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Is this 10% yielder a FTSE 100 bargain or an investment trap?

A surprising number of dividend stocks trade with yields of 7% or more at the moment. Such high returns can be great buying opportunities for savvy investors. But they can also be dividend traps — stocks where both the share price and the dividend are likely to fall.

Today, I want to look at two high-yield stocks that are in the news at the moment. Should we be buying?

Shoddy workmanship?

Shares in FTSE 100 housebuilder Persimmon (LSE: PSN) fell by 6% in early trading on Monday morning. The dip was in response to weekend press reports that government Housing Secretary James Brokenshire is concerned about the firm’s use of leaseholds on new properties and problems with build quality.

The worry for investors is that nearly half of Persimmon’s sales are made using the government-funded Help-to-Buy scheme.

This scheme is due to be extended from April 2021 to March 2023. But my reading of this morning’s market reaction suggests that Persimmon may have to alter some of its commercial practices in order to continue participating in Help-to-Buy. This could put pressure on profit margins.

Too profitable?

Persimmon’s most recent accounts show an operating margin of almost 28%. That’s significantly higher than direct rivals such as Redrow (20%) or Barratt Developments (18%).

Why is Persimmon so much more profitable? It’s not clear to me, but I think there’s a chance the company’s margins could fall to more typical levels over the coming years. For now, the 10% dividend yield looks safe. But I’ve downgraded my view on this stock to hold.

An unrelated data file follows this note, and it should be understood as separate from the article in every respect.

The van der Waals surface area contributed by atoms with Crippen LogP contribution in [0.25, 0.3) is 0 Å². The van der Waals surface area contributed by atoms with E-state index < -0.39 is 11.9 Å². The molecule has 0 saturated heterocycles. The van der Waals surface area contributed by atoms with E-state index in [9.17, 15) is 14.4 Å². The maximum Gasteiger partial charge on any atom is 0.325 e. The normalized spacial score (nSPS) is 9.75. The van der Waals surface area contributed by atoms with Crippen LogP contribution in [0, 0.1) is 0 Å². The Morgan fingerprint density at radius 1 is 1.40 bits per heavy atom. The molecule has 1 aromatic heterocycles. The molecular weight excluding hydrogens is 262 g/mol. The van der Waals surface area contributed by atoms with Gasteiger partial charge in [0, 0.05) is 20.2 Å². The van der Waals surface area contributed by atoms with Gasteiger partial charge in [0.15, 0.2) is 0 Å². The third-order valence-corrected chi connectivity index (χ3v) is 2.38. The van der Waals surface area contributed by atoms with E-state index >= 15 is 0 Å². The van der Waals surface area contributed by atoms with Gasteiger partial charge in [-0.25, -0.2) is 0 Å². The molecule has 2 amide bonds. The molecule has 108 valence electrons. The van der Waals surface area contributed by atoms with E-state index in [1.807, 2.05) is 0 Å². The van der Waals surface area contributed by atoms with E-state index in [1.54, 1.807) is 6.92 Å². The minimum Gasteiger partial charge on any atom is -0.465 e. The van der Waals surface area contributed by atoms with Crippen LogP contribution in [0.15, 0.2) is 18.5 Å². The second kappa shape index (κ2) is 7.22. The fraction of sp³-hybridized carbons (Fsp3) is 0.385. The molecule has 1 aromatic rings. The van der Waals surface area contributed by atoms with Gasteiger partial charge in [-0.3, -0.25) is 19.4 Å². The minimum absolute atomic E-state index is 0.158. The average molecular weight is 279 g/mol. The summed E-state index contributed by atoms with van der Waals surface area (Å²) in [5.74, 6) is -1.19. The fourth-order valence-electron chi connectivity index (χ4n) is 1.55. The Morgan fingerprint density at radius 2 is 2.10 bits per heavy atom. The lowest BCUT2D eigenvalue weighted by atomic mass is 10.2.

Unhappy shoppers

Another property stock whose management is facing investor criticism is shopping centre owner Hammerson (LSE: HMSO). Last year saw the company rejected a takeover bid at 635p per share and made a takeover offer for rival Intu, before changing its mind at the last minute. Hammerson shares now trade at just 365p.

Figures released by the company today show that its performance is continuing to suffer as a result of problems in the retail sector. Occupancy fell from 98.3% to 97.2% last year and new leasing activity dipped 17%.

The value of Hammerson’s property portfolio fell 5.9% to £9.9bn, while adjusted profit was 2.4% lower, at £240m.

The right time to start buying?

We don’t yet know how much further the value of retail property will fall. Big shopping centres are not sold very often, so it’s hard to get an idea of realistic market prices.

However, what we do know is that Hammerson shares now trade at a 50% discount to their net asset value of 738p per share. Such a wide discount is unusual. It could be a contrarian buying opportunity, or it might mean that further write-downs are likely.

What happens next?

Two key risks for investors are the group’s debt levels and the safety of the dividend. Management hope to cut debt this year by selling another £500m of property. But property sold last year was priced 7% below its 2017 book value. I suspect further discounts will be needed for sales this year.

So far, the dividend has been held, leaving the shares trading with a 7% yield. That’s tempting, but I feel management lack credibility after last year. In my view, there are better buys elsewhere in this sector.

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Roland Head has no position in any of the shares mentioned. The Motley Fool UK has recommended Redrow. Views expressed on the companies mentioned in this article are those of the writer and therefore may differ from the official recommendations we make in our subscription services such as Share Advisor, Hidden Winners and Pro. Here at The Motley Fool we believe that considering a diverse range of insights makes us better investors.